How Show Business Went Union

Since the nineteenth century, the IATSE union has organized behind-the-scenes workers, first in theater, then in the movies.
Actor John Boles with extras from his latest musical, 'Redheads On Parade', 1935

The Rise of Hollywood’s “Extra Girls”

They didn't have to do anything besides stand around and look pretty. At least, that was the myth the studios wanted the public to believe.
From a movie ad for 20,000 Leagues Under the Sea, 1917

The Shark-Fighting Brothers behind 20,000 Leagues under the Sea

In 1916, the Williamson brothers used their father's underwater photography device to film a fight with a shark, piquing Universal Pictures' interest.
A film still from The Frog

The Bizarre Marvels of Segundo de Chomón, Father of Spanish Cinema

Segundo de Chomón made “trick films” that experimented with color and temporality, influencing the surrealist work of Luis Buñuel and Salvador Dalí.
Marilyn Monroe at Hollywood agent Johnny Hyde's backyard, 1950

How Hollywood Sold Glamour

The complicated notion of glamour in classic Hollywood, suggesting that stars were aloof and unknowable, was also a means to sell products.
People visiting the morgue in Paris to view the cadavers

The Paris Morgue Provided Ghoulish Entertainment

With its huge windows framing the corpses on display, the morgue bore an uncomfortable resemblance to a department store.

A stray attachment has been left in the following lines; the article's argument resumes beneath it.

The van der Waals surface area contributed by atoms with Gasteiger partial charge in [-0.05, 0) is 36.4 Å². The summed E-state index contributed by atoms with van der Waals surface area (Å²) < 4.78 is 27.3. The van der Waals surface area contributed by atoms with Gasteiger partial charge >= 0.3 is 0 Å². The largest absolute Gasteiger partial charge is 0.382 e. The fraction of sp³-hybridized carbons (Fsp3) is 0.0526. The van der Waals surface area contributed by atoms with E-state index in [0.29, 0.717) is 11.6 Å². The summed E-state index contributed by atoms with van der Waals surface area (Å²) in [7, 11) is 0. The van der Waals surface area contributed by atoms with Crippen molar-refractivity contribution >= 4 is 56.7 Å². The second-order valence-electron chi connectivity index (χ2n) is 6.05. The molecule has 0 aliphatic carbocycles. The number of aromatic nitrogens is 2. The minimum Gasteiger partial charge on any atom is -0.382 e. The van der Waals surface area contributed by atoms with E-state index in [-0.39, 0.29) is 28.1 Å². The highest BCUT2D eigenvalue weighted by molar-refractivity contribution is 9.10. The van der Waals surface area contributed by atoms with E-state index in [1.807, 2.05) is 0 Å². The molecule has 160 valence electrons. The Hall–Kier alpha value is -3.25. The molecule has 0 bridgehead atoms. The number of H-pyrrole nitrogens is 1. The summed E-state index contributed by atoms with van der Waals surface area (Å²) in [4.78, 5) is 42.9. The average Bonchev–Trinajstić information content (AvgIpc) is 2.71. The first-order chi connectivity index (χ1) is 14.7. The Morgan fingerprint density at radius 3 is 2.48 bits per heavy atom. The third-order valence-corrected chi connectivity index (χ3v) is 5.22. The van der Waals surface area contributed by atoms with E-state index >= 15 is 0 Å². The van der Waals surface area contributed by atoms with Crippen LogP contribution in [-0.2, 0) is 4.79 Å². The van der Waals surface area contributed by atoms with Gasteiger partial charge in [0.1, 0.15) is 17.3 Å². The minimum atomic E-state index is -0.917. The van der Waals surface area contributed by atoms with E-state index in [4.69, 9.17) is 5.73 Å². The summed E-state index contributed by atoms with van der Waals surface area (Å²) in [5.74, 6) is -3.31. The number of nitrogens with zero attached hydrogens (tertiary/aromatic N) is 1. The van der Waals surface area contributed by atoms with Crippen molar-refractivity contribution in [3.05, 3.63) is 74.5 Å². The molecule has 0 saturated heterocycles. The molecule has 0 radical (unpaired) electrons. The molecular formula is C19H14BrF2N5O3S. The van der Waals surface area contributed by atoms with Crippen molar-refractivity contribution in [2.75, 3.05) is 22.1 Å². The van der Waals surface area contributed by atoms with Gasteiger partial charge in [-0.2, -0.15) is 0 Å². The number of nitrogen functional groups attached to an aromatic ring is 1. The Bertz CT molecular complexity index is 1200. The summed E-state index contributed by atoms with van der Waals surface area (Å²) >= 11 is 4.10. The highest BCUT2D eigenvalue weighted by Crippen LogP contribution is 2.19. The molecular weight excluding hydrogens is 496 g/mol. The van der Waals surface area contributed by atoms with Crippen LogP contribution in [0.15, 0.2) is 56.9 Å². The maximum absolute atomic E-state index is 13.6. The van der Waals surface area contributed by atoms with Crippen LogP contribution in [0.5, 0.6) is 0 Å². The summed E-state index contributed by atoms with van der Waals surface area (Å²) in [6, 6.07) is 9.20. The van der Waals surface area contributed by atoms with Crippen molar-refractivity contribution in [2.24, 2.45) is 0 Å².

The Witch from Benjamin Christensen's Häxan, 1922

The Satanic Foreign Film That Was Banned in the U.S.

Benjamin Christensen's Häxan was part documentary and part fantasy—and considered too disturbing for public viewing.
Two police officers in full riot gear arrest a Black man during a breakout of rioting and looting on the West side of Detroit, Michigan, July 23, 1967.

The Detroit Rebellion

From 1964 to 1972, at least 300 U.S. cities faced violent upheavals, the biggest led by the League of Revolutionary Black Workers, in Detroit.
A still from Princess Nicotine

The Exploding Women of Early 20th Century “Trick Films”

In “trick films,” women were shown literally exploding over kitchen accidents—the early 1900s way of mining humor out of human tragedies.
A protest of Gone With the Wind organized by the D.C. chapter of the National Negro Congress

White Hollywood’s Romance with the N-Word

It would have been easy for censors to just ban the racist epithet during the classical era of film. Here's why it didn't happen.